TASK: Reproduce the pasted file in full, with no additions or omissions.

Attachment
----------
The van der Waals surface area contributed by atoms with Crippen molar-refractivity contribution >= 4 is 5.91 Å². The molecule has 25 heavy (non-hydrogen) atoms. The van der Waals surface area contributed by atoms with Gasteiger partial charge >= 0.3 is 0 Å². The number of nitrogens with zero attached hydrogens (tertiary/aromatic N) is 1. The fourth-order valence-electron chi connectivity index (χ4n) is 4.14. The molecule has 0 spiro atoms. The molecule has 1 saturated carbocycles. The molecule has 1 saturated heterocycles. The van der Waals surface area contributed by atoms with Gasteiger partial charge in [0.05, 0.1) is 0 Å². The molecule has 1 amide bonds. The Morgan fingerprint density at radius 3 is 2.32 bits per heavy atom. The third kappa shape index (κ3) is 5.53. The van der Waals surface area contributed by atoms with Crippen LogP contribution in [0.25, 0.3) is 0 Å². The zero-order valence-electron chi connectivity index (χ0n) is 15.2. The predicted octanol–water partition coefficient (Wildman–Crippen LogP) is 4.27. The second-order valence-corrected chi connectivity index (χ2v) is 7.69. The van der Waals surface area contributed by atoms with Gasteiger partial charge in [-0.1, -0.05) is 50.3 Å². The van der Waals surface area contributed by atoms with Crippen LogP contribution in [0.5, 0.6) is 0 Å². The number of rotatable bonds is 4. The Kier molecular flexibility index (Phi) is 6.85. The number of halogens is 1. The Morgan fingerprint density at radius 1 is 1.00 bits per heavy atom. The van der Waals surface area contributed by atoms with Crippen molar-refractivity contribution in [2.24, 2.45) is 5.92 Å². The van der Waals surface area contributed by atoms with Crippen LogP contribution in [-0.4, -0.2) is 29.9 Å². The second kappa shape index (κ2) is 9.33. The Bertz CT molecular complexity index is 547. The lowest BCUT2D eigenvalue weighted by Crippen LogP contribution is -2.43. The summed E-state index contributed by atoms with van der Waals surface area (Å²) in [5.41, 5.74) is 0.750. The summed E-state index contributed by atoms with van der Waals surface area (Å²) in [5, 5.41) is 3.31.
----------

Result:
The van der Waals surface area contributed by atoms with Crippen molar-refractivity contribution >= 4 is 5.91 Å². The molecule has 25 heavy (non-hydrogen) atoms. The van der Waals surface area contributed by atoms with Gasteiger partial charge >= 0.3 is 0 Å². The number of nitrogens with zero attached hydrogens (tertiary/aromatic N) is 1. The fourth-order valence-electron chi connectivity index (χ4n) is 4.14. The molecule has 0 spiro atoms. The molecule has 1 saturated carbocycles. The molecule has 1 saturated heterocycles. The van der Waals surface area contributed by atoms with Gasteiger partial charge in [0.05, 0.1) is 0 Å². The molecule has 1 amide bonds. The Morgan fingerprint density at radius 3 is 2.32 bits per heavy atom. The third kappa shape index (κ3) is 5.53. The van der Waals surface area contributed by atoms with Crippen LogP contribution in [0.25, 0.3) is 0 Å². The zero-order valence-electron chi connectivity index (χ0n) is 15.2. The predicted octanol–water partition coefficient (Wildman–Crippen LogP) is 4.27. The second-order valence-corrected chi connectivity index (χ2v) is 7.69. The van der Waals surface area contributed by atoms with Gasteiger partial charge in [-0.1, -0.05) is 50.3 Å². The van der Waals surface area contributed by atoms with Crippen LogP contribution in [0.5, 0.6) is 0 Å². The number of rotatable bonds is 4. The Kier molecular flexibility index (Phi) is 6.85. The number of halogens is 1. The Morgan fingerprint density at radius 1 is 1.00 bits per heavy atom. The van der Waals surface area contributed by atoms with Crippen molar-refractivity contribution in [2.24, 2.45) is 5.92 Å². The van der Waals surface area contributed by atoms with Crippen LogP contribution in [-0.4, -0.2) is 29.9 Å². The second kappa shape index (κ2) is 9.33. The Bertz CT molecular complexity index is 547. The lowest BCUT2D eigenvalue weighted by Crippen LogP contribution is -2.43. The summed E-state index contributed by atoms with van der Waals surface area (Å²) in [5.41, 5.74) is 0.750. The summed E-state index contributed by atoms with van der Waals surface area (Å²) in [5, 5.41) is 3.31.